Acts 28:2 And the barbarous people shewed us no little kindness: for they kindled a fire, and received us every one, because of the present rain, and because of the cold.
A shipwreck landed Paul and others on an island called Melita (Acts 28:1). The Bible says that those people of that land were barbarians. When a viper latched onto Paul’s arm, these barbarians assumed that this was judgment because of some crime he had committed (Acts 28:3-4). When Paul simply shook off the viper into the fire and remained unharmed, the people claimed that Paul must have been a god (Acts 28:6). Although these people were superstitious and ignorant concerning the truth, it appears that they had an understanding of hospitality. Because of the rain and cold, the native people kindled a fire and received Paul and those with him. In addition to this, a man named Publius received Paul and lodged him three days. The world should never consistently display more hospitality than Christians.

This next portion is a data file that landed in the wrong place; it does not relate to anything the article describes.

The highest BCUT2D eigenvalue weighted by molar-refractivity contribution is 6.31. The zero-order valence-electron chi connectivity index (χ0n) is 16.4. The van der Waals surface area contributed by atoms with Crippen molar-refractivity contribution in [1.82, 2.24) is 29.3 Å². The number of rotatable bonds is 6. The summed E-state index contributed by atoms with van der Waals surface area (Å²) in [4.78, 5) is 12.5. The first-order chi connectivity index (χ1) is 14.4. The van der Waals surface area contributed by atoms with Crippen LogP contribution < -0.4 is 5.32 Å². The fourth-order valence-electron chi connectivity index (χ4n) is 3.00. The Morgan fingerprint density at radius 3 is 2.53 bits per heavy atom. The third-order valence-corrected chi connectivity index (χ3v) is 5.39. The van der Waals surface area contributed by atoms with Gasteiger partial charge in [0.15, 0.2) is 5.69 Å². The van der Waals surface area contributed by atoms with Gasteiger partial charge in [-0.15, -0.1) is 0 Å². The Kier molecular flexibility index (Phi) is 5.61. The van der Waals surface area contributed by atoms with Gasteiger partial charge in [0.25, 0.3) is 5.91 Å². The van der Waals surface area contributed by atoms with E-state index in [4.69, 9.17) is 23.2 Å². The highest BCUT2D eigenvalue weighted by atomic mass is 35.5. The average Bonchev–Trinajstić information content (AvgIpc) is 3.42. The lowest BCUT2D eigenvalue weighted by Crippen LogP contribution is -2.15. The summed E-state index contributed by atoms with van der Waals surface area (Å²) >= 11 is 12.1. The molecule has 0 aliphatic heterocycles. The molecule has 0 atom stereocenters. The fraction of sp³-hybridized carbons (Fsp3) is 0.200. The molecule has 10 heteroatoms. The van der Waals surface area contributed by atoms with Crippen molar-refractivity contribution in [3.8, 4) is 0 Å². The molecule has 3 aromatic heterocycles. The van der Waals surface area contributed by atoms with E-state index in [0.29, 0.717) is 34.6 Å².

- (For children): When Pharaoh’s daughter saw baby Moses in the ark, she knew he was helpless and hired his own mother to care for him. When Moses was old enough, he moved to the palace and was brought up as the son of Pharaoh’s daughter (Exodus 2:2-10). How did Pharaoh’s daughter demonstrate hospitality?
- (For everyone): How did these barbarians understand the concept of hospitality? How is it that other people who have never trusted Christ as their Saviour often exemplify hospitality?
- If barbarians understood hospitality, how much more should we understand and implement hospitality toward others? What can we learn from the example of these barbarians?
- Ask God to show you how and when to demonstrate hospitality.
- Ask the Lord to show you when others need your help.